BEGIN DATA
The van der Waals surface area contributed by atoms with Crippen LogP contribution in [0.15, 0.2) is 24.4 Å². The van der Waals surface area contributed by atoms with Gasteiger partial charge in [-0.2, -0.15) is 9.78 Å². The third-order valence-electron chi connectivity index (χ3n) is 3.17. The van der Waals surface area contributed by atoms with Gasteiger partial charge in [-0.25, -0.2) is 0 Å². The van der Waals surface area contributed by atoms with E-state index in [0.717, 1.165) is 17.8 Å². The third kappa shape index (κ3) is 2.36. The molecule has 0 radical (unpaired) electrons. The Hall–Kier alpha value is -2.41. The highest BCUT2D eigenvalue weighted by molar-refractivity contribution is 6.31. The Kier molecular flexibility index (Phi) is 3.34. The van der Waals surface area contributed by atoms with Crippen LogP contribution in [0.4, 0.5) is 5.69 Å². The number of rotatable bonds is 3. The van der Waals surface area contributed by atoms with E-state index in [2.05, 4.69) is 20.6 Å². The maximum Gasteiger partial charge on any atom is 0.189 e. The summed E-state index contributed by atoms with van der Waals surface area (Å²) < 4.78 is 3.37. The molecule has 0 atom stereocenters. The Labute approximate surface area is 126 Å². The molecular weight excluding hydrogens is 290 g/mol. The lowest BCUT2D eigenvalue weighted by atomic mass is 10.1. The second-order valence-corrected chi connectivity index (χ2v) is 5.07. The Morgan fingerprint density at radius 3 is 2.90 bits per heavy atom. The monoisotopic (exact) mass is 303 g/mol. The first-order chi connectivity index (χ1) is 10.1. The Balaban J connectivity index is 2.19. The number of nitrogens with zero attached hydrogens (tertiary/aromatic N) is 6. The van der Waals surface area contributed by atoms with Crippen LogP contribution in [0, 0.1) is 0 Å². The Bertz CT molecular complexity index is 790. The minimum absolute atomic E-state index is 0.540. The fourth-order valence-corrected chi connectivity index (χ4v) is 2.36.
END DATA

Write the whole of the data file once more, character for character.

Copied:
The van der Waals surface area contributed by atoms with Crippen LogP contribution in [0.15, 0.2) is 24.4 Å². The van der Waals surface area contributed by atoms with Gasteiger partial charge in [-0.2, -0.15) is 9.78 Å². The third-order valence-electron chi connectivity index (χ3n) is 3.17. The van der Waals surface area contributed by atoms with Gasteiger partial charge in [-0.25, -0.2) is 0 Å². The van der Waals surface area contributed by atoms with E-state index in [0.717, 1.165) is 17.8 Å². The third kappa shape index (κ3) is 2.36. The molecule has 0 radical (unpaired) electrons. The Hall–Kier alpha value is -2.41. The highest BCUT2D eigenvalue weighted by molar-refractivity contribution is 6.31. The Kier molecular flexibility index (Phi) is 3.34. The van der Waals surface area contributed by atoms with Crippen LogP contribution in [0.4, 0.5) is 5.69 Å². The number of rotatable bonds is 3. The van der Waals surface area contributed by atoms with E-state index in [2.05, 4.69) is 20.6 Å². The maximum Gasteiger partial charge on any atom is 0.189 e. The summed E-state index contributed by atoms with van der Waals surface area (Å²) < 4.78 is 3.37. The molecule has 0 atom stereocenters. The Labute approximate surface area is 126 Å². The molecular weight excluding hydrogens is 290 g/mol. The lowest BCUT2D eigenvalue weighted by atomic mass is 10.1. The second-order valence-corrected chi connectivity index (χ2v) is 5.07. The Morgan fingerprint density at radius 3 is 2.90 bits per heavy atom. The monoisotopic (exact) mass is 303 g/mol. The first-order chi connectivity index (χ1) is 10.1. The Balaban J connectivity index is 2.19. The number of nitrogens with zero attached hydrogens (tertiary/aromatic N) is 6. The van der Waals surface area contributed by atoms with Crippen LogP contribution in [0, 0.1) is 0 Å². The Bertz CT molecular complexity index is 790. The minimum absolute atomic E-state index is 0.540. The fourth-order valence-corrected chi connectivity index (χ4v) is 2.36.